Margie is right, the OHL will provide a legitimate NHL opportunity for only the best players. The Canadian junior system is not for legitimate “academic” players. Look at the sub-minor US pro leagues. Places like Shreveport, La: Little Rock, Ak; Pee Dee, N.C; They are littered with aging Canadians still chasing their deams for $20,000 a year. The owners of those teams…..the kids that graduated from U.S. universities. You can keep your fireman job.

        • Frmbostn

          PEE DEE was in SOUTh Carolina and they havent had any team in at least 5 years.

          I see that your geography classes in colleeg did you well

          • Maacocresthill

            And you failed grade school spelling………………..?

  • pmac

    the kid is a great player with the atlantic junior league moving kids right up along the ranks including the nahl, ushl, and many college programs, d1 and d3. college is not the easiest place to make it and a pro contract could be in his future.

  • Raclay1

    I, too must wonder what kind of advice this young man got or whether or not he is a genuine cement head who not only lacks common sense as academic skills He would have had a better chance to work on his game in the NAHL or the USHL while preserving his college eligibility..

  • Bryanfainer

    okay okay, i went to hs with rudy, dont say things that you dont know, he was never a great student and his desire for hockey was well overpowering. hell be fine

  • Guest

    What you all are missing is that the same educational opportunities are available to those in the OHL depending on the package signed with the team. Just because he is going to the OHL doesn’t mean he isn’t going to school!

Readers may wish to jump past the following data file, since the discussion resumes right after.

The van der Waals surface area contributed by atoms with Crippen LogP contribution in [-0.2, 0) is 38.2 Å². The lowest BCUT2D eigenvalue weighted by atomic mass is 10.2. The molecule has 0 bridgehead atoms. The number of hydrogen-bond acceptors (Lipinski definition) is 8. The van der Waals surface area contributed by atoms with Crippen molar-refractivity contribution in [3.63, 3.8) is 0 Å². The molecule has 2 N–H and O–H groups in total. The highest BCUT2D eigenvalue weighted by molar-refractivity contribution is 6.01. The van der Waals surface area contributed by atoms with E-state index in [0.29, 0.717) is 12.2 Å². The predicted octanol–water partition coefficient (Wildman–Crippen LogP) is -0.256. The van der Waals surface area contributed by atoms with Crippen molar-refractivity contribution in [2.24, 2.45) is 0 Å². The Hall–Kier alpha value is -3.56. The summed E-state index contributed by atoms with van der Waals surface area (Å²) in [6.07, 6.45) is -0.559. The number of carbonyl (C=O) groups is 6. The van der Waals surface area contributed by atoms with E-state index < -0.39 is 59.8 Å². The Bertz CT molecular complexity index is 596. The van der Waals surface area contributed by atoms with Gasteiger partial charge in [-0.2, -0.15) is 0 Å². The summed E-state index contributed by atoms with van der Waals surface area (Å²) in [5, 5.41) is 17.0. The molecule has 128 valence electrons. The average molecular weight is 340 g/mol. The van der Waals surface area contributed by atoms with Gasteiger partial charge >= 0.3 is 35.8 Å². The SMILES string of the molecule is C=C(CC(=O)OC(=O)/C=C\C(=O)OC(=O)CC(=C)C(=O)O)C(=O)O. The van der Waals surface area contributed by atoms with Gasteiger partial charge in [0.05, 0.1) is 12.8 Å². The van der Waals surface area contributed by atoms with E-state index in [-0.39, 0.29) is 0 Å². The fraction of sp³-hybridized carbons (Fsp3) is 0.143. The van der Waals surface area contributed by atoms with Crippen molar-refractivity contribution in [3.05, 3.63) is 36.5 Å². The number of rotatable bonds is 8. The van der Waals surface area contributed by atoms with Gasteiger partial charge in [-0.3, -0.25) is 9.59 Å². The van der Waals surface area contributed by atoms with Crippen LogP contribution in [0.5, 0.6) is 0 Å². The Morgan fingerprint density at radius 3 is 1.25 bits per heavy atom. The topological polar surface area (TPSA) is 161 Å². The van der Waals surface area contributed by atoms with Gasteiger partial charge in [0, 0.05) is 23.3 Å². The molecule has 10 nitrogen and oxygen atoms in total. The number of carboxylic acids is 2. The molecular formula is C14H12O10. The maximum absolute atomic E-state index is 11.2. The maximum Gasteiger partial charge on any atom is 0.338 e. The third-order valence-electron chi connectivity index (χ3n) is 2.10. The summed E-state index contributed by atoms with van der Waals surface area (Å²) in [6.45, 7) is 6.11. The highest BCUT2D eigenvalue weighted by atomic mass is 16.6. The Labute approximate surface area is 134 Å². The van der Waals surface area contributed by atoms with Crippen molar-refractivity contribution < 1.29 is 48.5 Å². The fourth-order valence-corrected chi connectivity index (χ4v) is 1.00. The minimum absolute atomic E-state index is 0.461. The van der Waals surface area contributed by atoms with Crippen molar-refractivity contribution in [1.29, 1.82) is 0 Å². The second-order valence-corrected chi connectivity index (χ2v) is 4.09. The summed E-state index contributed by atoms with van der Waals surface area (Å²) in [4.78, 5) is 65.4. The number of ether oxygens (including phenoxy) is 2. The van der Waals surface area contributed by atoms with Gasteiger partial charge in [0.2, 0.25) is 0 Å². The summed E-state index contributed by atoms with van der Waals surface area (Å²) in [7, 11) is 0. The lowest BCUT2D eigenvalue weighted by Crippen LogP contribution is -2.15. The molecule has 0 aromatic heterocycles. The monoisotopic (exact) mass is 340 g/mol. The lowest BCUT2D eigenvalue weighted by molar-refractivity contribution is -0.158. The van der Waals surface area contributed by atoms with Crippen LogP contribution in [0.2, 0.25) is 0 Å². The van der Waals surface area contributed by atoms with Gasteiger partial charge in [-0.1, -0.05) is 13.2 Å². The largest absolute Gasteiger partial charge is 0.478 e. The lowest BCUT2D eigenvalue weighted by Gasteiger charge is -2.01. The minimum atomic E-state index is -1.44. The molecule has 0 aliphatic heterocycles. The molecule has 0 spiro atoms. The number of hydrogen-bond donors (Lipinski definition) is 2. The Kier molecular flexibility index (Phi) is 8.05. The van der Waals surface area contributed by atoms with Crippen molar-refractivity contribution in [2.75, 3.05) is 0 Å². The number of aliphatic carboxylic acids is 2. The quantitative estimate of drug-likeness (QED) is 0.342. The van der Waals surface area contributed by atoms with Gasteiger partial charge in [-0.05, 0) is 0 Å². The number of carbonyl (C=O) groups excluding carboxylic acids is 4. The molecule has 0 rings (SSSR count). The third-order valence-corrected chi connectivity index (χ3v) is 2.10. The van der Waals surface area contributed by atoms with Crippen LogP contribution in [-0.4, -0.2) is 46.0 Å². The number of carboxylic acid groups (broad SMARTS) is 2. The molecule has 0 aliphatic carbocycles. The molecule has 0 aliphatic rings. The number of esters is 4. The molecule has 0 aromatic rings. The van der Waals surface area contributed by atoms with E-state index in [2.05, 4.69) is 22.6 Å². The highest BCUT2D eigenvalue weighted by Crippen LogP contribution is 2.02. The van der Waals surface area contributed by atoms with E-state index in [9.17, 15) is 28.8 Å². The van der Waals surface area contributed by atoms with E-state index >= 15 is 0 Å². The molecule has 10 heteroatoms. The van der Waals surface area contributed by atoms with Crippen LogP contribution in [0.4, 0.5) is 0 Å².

• Dbragnal

      You are really being fooled– although most OHL clubs have “education” consultants the kids are there to play hockey; most teams pay lip service to the education of the kids– the league has set up a school boy package that kids can take advantage of when finished hockey, but that has some loopholes as well.

    • Fivehole

      No, the educational opportunities in the OHL are not even close. They are a sham compared to a US University Scholoraship. In the O many of the schollys are base on tuition fron the nearest university to team the player commits to. So the player cannot go to the school of his choice, second with the schedule of the OHL the player will have to be be out of hockey to take advantage of the scholly. Third, many are required to use the scholly money in a very limited time frame. Like I said before, if you don’t make the show, welcome to a life of civil service or waxing the truck at the fire station.

    • B_mchugh56

      Ha I think you missed something in the article, he couldnt do school and hockey at Mercyhurst, what makes you think that he will be doing that in the OHL? My guess is he wont be anywhere near a classroom, just my guess but who honestly cares? Let him do what he wants, no right way or wrong way to do it, he is doing what he wants to do not what others think he should do. Good for him

  • South Side Story

    I think the point that everyone is missing is that it’s his choice to do what he does. Worse case scenario, he doesnt make it to the pros, ends back at mom and dads, goes to CC or local university, and gets established that way. Personally, I put off college to pursue my illustrious minor league career after juniors as a 4.0 student with college credits in HS. Why? I had to take my best shot at making my dream come true, so kudos to this kid for doing what HE thinks is right.

  • Cody Abramson

    Rudy mah nigga!